Thursday, August 18, 2011

Book Review: The Dying Times (The Survivor Chronicles) by Brian Kittrell

Book Review: The Dying Times (The Survivor Chronicles) by Brian Kittrell

I've been reading a lot of books on Kindle that are self published (and either low-cost or free) and I’ve had quite a few good reads. Unfortunately, this is not one of them. Post apocalyptic horror involving survivors and zombies is right up my alley, but this book is a real roadblock for my willingness to read self published work. This one is literally so bad, I didn't even read the last tenth of it. I just didn't care. 

From The Dying Times: Nadene's Story is the first book in a planned series of survival horror set in a post-apocalyptic world filled with flesh-eating undead zombies. It tells the story from the perspective of a 13-year-old girl who has been thrown from an uncertain world of divorce and dealing with the stresses of a single parent family to a world overtaken by a viral disaster which turns normal people into depraved creatures hellbent on destruction.

Yes, folks, there’s even a typo in the description. (Hellbent = hell-bent.) 

We're given a clue as to how bad this book might be when Mr. Kittrell gives us a "word from the publisher" (himself) followed by a "word from the author."

In my opinion, the major flaw of this book with regards to the description is that this story is not told from Nadene’s point of view. If it had been, it would have been at least mildly entertaining.

There are too many things in this book that make no sense.

For instance: after the mother, Pamela, goes inside convenience store and authorizes the gas pump to fill her car, she comes outside (though we are never told she came outside) and says (well after the car’s gas tank is topped off by another character) “We’re taking my car, then?”  No, dumbass, you just turned on the pump to fill your car up with gas so you could take a different car! 

Here’s another one: They climbed the ladder up to the loft. Thankfully, the cabins came equipped with mattresses and bed clothes. Susan boiled some water and made tea, which she poured into two cups for them to take upstairs. Ok. So they go upstairs, but somehow they get back downstairs so Susan can boil tea for them to take back upstairs. Normally I wouldn’t make a stink out of this, but this book is loaded with these errors.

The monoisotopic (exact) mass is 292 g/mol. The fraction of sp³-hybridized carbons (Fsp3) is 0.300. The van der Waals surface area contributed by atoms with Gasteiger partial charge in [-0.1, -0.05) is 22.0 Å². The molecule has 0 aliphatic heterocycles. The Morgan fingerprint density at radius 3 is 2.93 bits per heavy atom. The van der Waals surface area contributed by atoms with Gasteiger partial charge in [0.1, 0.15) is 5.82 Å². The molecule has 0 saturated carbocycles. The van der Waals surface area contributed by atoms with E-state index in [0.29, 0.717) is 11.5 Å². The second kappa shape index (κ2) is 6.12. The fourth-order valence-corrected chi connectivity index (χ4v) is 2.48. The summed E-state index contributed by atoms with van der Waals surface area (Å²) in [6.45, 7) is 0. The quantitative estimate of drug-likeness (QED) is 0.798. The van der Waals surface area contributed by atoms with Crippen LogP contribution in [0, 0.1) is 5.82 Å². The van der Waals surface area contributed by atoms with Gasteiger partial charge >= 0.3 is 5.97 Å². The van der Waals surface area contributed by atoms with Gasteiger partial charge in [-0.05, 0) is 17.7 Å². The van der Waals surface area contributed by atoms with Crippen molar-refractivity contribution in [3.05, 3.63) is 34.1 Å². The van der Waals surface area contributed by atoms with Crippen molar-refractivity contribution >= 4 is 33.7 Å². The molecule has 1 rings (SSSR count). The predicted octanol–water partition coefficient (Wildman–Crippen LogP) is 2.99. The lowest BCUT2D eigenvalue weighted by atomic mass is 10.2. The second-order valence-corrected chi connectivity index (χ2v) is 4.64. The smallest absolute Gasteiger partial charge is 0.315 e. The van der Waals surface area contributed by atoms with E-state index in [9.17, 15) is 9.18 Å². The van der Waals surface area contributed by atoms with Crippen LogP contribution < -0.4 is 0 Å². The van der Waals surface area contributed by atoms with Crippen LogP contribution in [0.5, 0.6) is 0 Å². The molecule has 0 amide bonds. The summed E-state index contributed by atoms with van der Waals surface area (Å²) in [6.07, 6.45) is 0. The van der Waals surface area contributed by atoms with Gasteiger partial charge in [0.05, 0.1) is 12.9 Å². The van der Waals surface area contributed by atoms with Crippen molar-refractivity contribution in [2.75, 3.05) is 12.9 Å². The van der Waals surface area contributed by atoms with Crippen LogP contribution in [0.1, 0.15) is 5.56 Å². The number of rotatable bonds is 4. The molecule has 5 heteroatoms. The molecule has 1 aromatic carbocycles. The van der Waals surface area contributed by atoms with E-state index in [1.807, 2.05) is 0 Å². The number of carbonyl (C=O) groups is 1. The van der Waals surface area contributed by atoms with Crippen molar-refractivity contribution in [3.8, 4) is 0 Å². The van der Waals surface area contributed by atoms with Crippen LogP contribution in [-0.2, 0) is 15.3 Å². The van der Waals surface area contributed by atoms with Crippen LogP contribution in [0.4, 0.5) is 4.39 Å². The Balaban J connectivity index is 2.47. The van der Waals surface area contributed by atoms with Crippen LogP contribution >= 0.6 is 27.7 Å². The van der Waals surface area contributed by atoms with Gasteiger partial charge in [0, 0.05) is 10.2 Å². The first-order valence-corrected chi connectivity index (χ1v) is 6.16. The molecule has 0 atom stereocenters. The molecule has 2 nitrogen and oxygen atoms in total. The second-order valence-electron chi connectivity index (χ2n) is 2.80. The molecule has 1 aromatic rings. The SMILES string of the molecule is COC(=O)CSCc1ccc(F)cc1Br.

Another thing that is severely annoying is word repetition. John did this. John did that. Then John did some other thing. I understand the need to use names when in situations with more than one character, but this kind of overkill makes the story choppy, wordy and very easy to skim.

The dialogue usually sounds forced, and it seems as if all of the characters speak with the same voice. There is very little characterization beyond age and gender. After reading most of the book, I still feel as if I do not know the characters beyond what any stranger could glean from them at face value. Emotion doesn't come across well here and even the writer’s use of sarcasm falls short of its mark ninety-nine percent of the time (he usually has to tell us that the character is employing sarcasm). 

Devices convenient to the plot abound, as well. Over the course of the book, the main character becomes psychic, just in time to save the rag tag group from certain disaster. When it becomes time for the group to decide on a survival plan, one of them suddenly mentions that he can pilot a helicopter. And another character knows just where one is! Awesome!

I won’t even go into the tragically stupid things that some of these characters do. Suspension of disbelief is important in any work of fiction, but people as stupid as these characters would have fallen victim to some Darwin Award level catastrophe long before the zombie apocalypse. 

Though the idea for this book is a good one, the writer seems completely oblivious to his readers needs. Things like bad sentence structure, barely-there character development and convenient plot devices distract the reader from the story itself and the flaws show serious cracks in the writer’s talent and credibility.

On a scale of zero to five with five being the best, I am sad to say that this book gets ZERO STARS. I'm truly sorry, but this book is awful. By the time I quit reading the book, I didn't even care whether the characters lived or died. I just wanted the book to be over. 

EDIT: Okay, so I finished the damned book. Still don't care. 

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